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Behaviour not affected by feeling ‘watched’ when we know we are anonymous

06 June 2012

Title: A positive effect of flowers rather than eye images in a large-scale, cross-cultural dictator game

Authors: Nichola J. Raihani and Redouan Bshary

Journal: Proceedings of the Royal Society B

 

Anonymous online gamers are more likely to cooperate when shown images of flowers rather than eye images. This contrasts with previous studies, where feelings of being ‘watched’ provoked cooperation, according to a study published in Proceedings of the Royal Society B.

People often cooperate to avoid gaining a bad reputation. For example, studies have concluded that people donate less to the church fund when the collections are placed in closed bags rather than open (and therefore observable) baskets. This behaviour may be affected by the feeling of being watched.

Surprisingly, scientists at University College London have found that when anonymous participants in an online dictator game were endowed with a sum of money, which they chose to split with a powerless receiver, participants gave away more money when they saw images of flowers rather than images of eyes.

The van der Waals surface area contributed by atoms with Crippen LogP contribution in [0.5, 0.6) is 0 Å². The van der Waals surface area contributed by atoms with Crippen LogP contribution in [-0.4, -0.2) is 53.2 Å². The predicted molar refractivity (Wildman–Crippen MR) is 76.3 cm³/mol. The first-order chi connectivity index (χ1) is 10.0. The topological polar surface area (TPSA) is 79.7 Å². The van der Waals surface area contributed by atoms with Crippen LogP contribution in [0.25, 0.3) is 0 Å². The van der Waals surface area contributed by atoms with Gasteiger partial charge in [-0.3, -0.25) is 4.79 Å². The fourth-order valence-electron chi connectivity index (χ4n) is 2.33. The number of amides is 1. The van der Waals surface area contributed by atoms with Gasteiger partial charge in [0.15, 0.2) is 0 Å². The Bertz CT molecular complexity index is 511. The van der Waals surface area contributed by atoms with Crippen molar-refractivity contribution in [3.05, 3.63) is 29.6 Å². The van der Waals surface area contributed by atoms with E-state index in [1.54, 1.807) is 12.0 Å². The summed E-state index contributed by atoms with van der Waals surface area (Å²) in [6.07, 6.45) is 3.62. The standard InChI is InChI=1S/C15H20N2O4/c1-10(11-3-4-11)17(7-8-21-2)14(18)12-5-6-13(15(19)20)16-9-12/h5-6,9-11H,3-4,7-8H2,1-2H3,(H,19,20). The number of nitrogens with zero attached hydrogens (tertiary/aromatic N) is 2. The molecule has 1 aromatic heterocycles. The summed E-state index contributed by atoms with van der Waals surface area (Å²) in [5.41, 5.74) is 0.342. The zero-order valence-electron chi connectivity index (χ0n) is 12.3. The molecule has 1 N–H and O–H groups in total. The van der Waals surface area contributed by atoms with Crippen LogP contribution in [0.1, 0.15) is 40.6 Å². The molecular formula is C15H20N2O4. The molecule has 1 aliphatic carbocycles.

In similar previous experiments, dictators appeared to be sensitive to their reputation, affected  by subtle social cues of being watched. Studies found that people behave more cooperatively when they saw images of eyes rather than control images, such as flowers.

However, unlike in most previous studies, players interacting via this online game in this study did not appear to respond to subtle social cues of being watched. Authors Nichola Raihani and Redouan Bshary, thus suggest that eye images might only promote cooperative behaviour in relatively public settings and that people may ignore these cues when they know their behaviour is truly anonymous.

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